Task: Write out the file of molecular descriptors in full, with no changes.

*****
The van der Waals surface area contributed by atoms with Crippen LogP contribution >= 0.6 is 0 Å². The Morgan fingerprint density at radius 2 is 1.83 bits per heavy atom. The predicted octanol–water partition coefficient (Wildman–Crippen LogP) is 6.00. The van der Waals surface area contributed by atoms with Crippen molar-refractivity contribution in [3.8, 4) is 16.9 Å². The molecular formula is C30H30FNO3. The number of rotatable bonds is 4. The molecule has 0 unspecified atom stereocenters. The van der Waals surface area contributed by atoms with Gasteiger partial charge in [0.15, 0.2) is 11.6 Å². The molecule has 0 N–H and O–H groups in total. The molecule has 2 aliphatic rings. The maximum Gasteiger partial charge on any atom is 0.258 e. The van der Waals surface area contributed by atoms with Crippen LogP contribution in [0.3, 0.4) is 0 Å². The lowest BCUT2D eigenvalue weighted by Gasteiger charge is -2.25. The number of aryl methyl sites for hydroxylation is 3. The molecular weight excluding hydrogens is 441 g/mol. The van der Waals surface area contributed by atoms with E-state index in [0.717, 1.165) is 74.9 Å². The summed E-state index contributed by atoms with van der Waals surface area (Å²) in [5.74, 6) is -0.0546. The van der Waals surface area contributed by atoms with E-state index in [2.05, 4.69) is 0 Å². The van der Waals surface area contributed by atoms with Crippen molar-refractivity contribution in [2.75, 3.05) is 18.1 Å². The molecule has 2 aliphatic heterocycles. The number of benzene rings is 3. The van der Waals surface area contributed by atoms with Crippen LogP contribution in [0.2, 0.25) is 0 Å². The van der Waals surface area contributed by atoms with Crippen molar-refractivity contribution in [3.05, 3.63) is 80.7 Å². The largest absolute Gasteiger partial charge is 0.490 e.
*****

The van der Waals surface area contributed by atoms with Crippen LogP contribution >= 0.6 is 0 Å². The Morgan fingerprint density at radius 2 is 1.83 bits per heavy atom. The predicted octanol–water partition coefficient (Wildman–Crippen LogP) is 6.00. The van der Waals surface area contributed by atoms with Crippen molar-refractivity contribution in [3.8, 4) is 16.9 Å². The molecular formula is C30H30FNO3. The number of rotatable bonds is 4. The molecule has 0 unspecified atom stereocenters. The van der Waals surface area contributed by atoms with Gasteiger partial charge in [0.15, 0.2) is 11.6 Å². The molecule has 0 N–H and O–H groups in total. The molecule has 2 aliphatic rings. The maximum Gasteiger partial charge on any atom is 0.258 e. The van der Waals surface area contributed by atoms with Crippen LogP contribution in [0.3, 0.4) is 0 Å². The lowest BCUT2D eigenvalue weighted by Gasteiger charge is -2.25. The number of aryl methyl sites for hydroxylation is 3. The molecular weight excluding hydrogens is 441 g/mol. The van der Waals surface area contributed by atoms with E-state index in [0.717, 1.165) is 74.9 Å². The summed E-state index contributed by atoms with van der Waals surface area (Å²) in [5.74, 6) is -0.0546. The van der Waals surface area contributed by atoms with E-state index in [2.05, 4.69) is 0 Å². The van der Waals surface area contributed by atoms with Crippen molar-refractivity contribution in [2.75, 3.05) is 18.1 Å². The molecule has 2 aliphatic heterocycles. The number of benzene rings is 3. The van der Waals surface area contributed by atoms with Crippen LogP contribution in [0.2, 0.25) is 0 Å². The van der Waals surface area contributed by atoms with Crippen molar-refractivity contribution in [3.05, 3.63) is 80.7 Å². The largest absolute Gasteiger partial charge is 0.490 e.